I used to keep a diary when I was younger. I’m not really sure why; I think it was partly due to the fact that I very much enjoyed the Adrian Mole books and fancied myself as being a similar sort of person to him in some ways. (I later realised that Adrian was a bit of a twat — or at least became a bit of a twat in the later books — and rescinded my earlier appraisal.) Mostly, though, it was about the fact that I enjoyed writing and found it cathartic, particularly if there were things bothering me.
I remember my first diary. It was a really nice leather-bound book with lovely paper, and it said “Journal” on the side of it. It was a souvenir from somewhere or other; I forget exactly where, but my first entry recounted a trip with my parents to the thrilling-sounding National Stone Centre, and subsequent entries had a touch of the “scrapbook” about them, with bits and pieces stuck in and all manner of things.
Then one day I decided to change things up a bit. I decided to use my diary as something a little more personal. Rather than effectively doing what I would do in a school English class — “today we went to [x] and did [y], it was [z]” — I decided that I would use the diary as a means of expressing the thoughts, feelings and emotions that I felt unable or hesitant to talk about with anyone, be it my friends or relatives.
My mental state throughout my school years was a little turbulent, to say the least. I suffered dreadful bullying at primary school, and this continued in secondary school until I punched my main tormentor in the face just as the school principal was coming around the corner. (I largely got away with it, because frankly he had it coming.) Although the instances of outright bullying calmed down somewhat after this watershed moment, my social awkwardness and inability to understand the concept of being in any way fashionable — a trait I maintain to this day, though it matters a bit less now — meant that I was occasionally still the butt of jokes, even from people who were my friends most of the time. If the cool kids were around and there was the opportunity to make a joke at my expense, people normally took it, and this didn’t do much for my self-confidence.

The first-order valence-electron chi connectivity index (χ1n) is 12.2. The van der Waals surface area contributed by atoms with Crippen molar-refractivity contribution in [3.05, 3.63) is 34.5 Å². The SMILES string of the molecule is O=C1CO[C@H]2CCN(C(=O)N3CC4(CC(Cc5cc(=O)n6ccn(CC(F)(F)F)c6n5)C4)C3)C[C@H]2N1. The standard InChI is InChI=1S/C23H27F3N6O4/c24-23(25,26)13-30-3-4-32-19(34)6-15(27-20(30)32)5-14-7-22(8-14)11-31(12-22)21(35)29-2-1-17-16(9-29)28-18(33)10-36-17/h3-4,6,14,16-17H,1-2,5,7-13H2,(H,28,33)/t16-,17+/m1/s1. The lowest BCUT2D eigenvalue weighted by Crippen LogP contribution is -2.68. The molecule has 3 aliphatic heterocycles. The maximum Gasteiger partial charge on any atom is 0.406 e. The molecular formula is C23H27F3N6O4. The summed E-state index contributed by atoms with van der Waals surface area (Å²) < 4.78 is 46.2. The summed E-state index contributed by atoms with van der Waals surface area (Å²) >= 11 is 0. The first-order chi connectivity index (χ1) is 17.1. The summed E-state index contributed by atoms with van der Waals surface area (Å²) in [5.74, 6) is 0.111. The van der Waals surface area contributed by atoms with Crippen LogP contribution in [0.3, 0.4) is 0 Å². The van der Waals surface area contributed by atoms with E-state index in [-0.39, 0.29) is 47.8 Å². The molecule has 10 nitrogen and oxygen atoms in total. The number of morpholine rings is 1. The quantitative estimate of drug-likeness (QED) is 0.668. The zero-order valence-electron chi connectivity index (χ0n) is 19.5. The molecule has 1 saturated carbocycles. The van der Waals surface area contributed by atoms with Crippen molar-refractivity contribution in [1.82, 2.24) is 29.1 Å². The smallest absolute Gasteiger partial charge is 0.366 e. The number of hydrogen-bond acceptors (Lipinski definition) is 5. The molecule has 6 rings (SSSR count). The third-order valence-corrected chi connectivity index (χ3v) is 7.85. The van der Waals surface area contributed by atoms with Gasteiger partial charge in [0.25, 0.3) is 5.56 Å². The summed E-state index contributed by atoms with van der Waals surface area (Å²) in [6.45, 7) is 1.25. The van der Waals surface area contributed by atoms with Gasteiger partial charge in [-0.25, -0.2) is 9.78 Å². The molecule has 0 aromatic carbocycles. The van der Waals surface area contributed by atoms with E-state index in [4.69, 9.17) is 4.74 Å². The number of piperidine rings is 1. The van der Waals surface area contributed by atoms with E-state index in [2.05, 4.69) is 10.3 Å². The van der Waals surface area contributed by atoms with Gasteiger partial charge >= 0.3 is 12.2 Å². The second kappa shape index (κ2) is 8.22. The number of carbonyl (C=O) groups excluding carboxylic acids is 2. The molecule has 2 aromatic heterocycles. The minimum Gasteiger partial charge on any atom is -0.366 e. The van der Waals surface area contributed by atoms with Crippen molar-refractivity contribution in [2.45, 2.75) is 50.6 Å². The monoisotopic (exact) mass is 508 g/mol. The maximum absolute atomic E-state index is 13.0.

I learned quite early on in my life that I was the sort of person who was prone to falling for people pretty quickly. My crippling self-doubt meant that I was ecstatic anyone would even give me the time of day, and even more so if said person was a girl. Having little to no understanding of relationships, though, I didn’t really know how to approach girls and try to take things anywhere beyond friendship; this was about the time Friends was airing on TV, so I found myself relating very much to David Schwimmer’s Ross character, and would watch the episode where he and Rachel got together over and over again while fantasising about one day being in that situation myself.
Anyway. The upshot of all this is that I found it difficult to express my feelings about people that I found myself liking. I was embarrassed if anyone found out who I “fancied”, and my friends would often take advantage of my squirming by hijacking the middle pages of my exercise books, scrawling my beloved’s name in huge letters and decorating the page overly flamboyantly. I’d protest, but secretly I actually quite appreciated the fact that they were acknowledging my feelings, and in their own strange, mocking way, I think they were trying to make me feel better, because it almost certainly became clear to them over time that regardless of my feelings towards any of these girls that I fell for during my time at school, I would never, ever do anything about it.